2017-05-15 - MY TAKE ON WANNACRY RANSOMWARE
2017-05-23 UPDATE - I received some helpful information from @sec_panda:
SHA256 hash b9318a66fa7f50f2f3ecaca02a96268ad2c63db7554ea3acbde43bf517328d06, the binary with a killswitch, is a worm component.
SHA256 hash ed01ebfbc9eb5bbea545af4d01bf5f1071661840480439c6e5babe8e080e41aa is an encryptor sample. It has no worm or propagation behavior, and it doesn't check any for any killswitch domain. This sample will not work to simulate the propagation.
That explains why I wasn't able to generate any propagation traffic for this blog post.
Here's an email from one of the Korean readers who follow this blog:
Sent: Monday, May 15, 2017 06:45 UTC
Can you do some research about the Wannacry ransomware? It's
targeting our country now, it's on the front news (Korea).
So here are my personal thoughts on the recent outbreak of WannaCry ransomware...
Whenever I hear about a ransomware outbreak, my very first thought is, "What was the initial vector for the first infection?"
Some sources state the infection vector is EternalBlue, an exploit leaked by the Shadow Brokers group last month in April 2017 based on CVE-2017-0144 for Microsoft's SMB protocol. So far, I've been under the impression that EternalBlue is how the ransomware propagates itself after an initial infection. Once a Windows host is infected, it uses EternalBlue to spread throughout that organization's network, assuming the organization's Windows servers are not properly patched or up-to-date.
So how did that organization's first Windows host get infected?
Other sources state the initial infection vector might be a phishing email or malicious spam (malspam). I doubt it's malspam, or someone would've posted an example by now. WannaCry certainly isn't in any of the malspam campaigns I've been tracking.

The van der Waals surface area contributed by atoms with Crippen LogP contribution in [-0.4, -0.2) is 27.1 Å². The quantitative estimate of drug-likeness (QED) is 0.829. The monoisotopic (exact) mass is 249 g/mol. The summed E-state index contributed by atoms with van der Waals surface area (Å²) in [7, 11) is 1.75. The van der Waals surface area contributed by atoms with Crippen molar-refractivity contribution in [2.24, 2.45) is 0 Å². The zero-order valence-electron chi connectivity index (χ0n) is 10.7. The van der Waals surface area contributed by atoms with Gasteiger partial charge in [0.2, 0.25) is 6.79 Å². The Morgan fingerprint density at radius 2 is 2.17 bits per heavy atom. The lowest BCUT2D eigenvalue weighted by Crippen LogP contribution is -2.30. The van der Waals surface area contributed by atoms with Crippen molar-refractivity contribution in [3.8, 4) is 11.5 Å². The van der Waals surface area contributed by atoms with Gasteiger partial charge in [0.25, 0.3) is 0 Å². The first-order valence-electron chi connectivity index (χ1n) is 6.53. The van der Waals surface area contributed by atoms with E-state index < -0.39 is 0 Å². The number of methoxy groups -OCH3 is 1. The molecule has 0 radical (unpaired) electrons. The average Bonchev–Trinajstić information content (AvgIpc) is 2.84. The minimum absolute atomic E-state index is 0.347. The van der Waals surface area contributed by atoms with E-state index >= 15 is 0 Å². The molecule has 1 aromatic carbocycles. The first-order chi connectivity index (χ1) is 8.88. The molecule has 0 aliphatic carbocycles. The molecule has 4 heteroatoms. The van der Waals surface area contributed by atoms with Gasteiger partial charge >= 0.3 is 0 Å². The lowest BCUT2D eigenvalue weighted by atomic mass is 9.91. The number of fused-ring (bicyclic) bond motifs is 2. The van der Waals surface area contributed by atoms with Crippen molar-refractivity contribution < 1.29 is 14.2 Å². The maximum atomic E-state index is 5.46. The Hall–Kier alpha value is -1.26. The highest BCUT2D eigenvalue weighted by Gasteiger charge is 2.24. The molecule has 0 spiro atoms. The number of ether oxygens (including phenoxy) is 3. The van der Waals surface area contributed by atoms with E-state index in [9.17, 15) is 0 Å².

UPDATE: According to this Proofpoint article, a different attack using the EternalBlue exploit was launched from several virtual private servers which have been massively scanning the Internet on TCP port 445 for potential targets. So it looks like Windows servers vulnerable to EternalBlue are probably an initial infection vector after all.
Even without knowing the initial infection vector, it's easy to find WannaCry samples through VirusTotal. I searched on the #wcry tag and found 44 comments on 43 file in the past 3 days or so. 41 of those files are executable binaries. Those results are from Monday afternoon in the US central timezone.
Shown above: Searching VirusTotal for #wcry.
Shown above: #wcry search results in VirusTotal.
Shown above: 44 comments tagged #wcry when I checked.
Below are the SHA256 hashes for the WannaCry executables I found on Virus Total. Most (maybe all) have also been submitted to Payload Security (link). You can obtain WannaCry samples from hybrid-analysis.com by signing up for a free account. The account only requires an email address and password.